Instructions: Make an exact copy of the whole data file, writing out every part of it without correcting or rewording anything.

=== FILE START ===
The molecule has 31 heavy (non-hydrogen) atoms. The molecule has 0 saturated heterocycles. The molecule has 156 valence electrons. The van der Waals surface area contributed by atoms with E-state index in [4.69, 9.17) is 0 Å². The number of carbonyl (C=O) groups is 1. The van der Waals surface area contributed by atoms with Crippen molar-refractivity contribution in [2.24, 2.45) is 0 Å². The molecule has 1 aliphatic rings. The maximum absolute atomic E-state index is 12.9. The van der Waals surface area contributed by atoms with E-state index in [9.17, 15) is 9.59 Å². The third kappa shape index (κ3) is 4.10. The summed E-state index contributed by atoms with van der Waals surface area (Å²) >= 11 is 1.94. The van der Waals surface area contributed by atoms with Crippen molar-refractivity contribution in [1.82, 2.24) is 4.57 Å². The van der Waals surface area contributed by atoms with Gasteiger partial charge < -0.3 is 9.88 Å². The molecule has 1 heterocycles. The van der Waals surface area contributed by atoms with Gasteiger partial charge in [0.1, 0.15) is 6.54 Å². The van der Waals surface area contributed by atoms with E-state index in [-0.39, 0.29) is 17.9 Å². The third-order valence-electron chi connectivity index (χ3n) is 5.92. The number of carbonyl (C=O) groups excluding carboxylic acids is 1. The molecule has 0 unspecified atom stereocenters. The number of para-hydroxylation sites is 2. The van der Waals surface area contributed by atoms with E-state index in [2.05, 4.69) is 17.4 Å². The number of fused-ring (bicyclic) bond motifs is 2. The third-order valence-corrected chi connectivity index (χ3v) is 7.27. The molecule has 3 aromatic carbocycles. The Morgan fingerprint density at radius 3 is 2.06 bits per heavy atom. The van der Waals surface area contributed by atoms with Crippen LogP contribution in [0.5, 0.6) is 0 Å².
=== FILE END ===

The molecule has 31 heavy (non-hydrogen) atoms. The molecule has 0 saturated heterocycles. The molecule has 156 valence electrons. The van der Waals surface area contributed by atoms with E-state index in [4.69, 9.17) is 0 Å². The number of carbonyl (C=O) groups is 1. The van der Waals surface area contributed by atoms with Crippen molar-refractivity contribution in [2.24, 2.45) is 0 Å². The molecule has 1 aliphatic rings. The maximum absolute atomic E-state index is 12.9. The van der Waals surface area contributed by atoms with E-state index in [9.17, 15) is 9.59 Å². The third kappa shape index (κ3) is 4.10. The summed E-state index contributed by atoms with van der Waals surface area (Å²) >= 11 is 1.94. The van der Waals surface area contributed by atoms with Crippen molar-refractivity contribution in [1.82, 2.24) is 4.57 Å². The van der Waals surface area contributed by atoms with Gasteiger partial charge < -0.3 is 9.88 Å². The molecule has 1 heterocycles. The van der Waals surface area contributed by atoms with Gasteiger partial charge in [0.1, 0.15) is 6.54 Å². The van der Waals surface area contributed by atoms with E-state index in [-0.39, 0.29) is 17.9 Å². The third-order valence-electron chi connectivity index (χ3n) is 5.92. The number of carbonyl (C=O) groups excluding carboxylic acids is 1. The molecule has 0 unspecified atom stereocenters. The number of para-hydroxylation sites is 2. The van der Waals surface area contributed by atoms with E-state index in [2.05, 4.69) is 17.4 Å². The number of fused-ring (bicyclic) bond motifs is 2. The third-order valence-corrected chi connectivity index (χ3v) is 7.27. The molecule has 3 aromatic carbocycles. The Morgan fingerprint density at radius 3 is 2.06 bits per heavy atom. The van der Waals surface area contributed by atoms with Crippen LogP contribution in [0.5, 0.6) is 0 Å².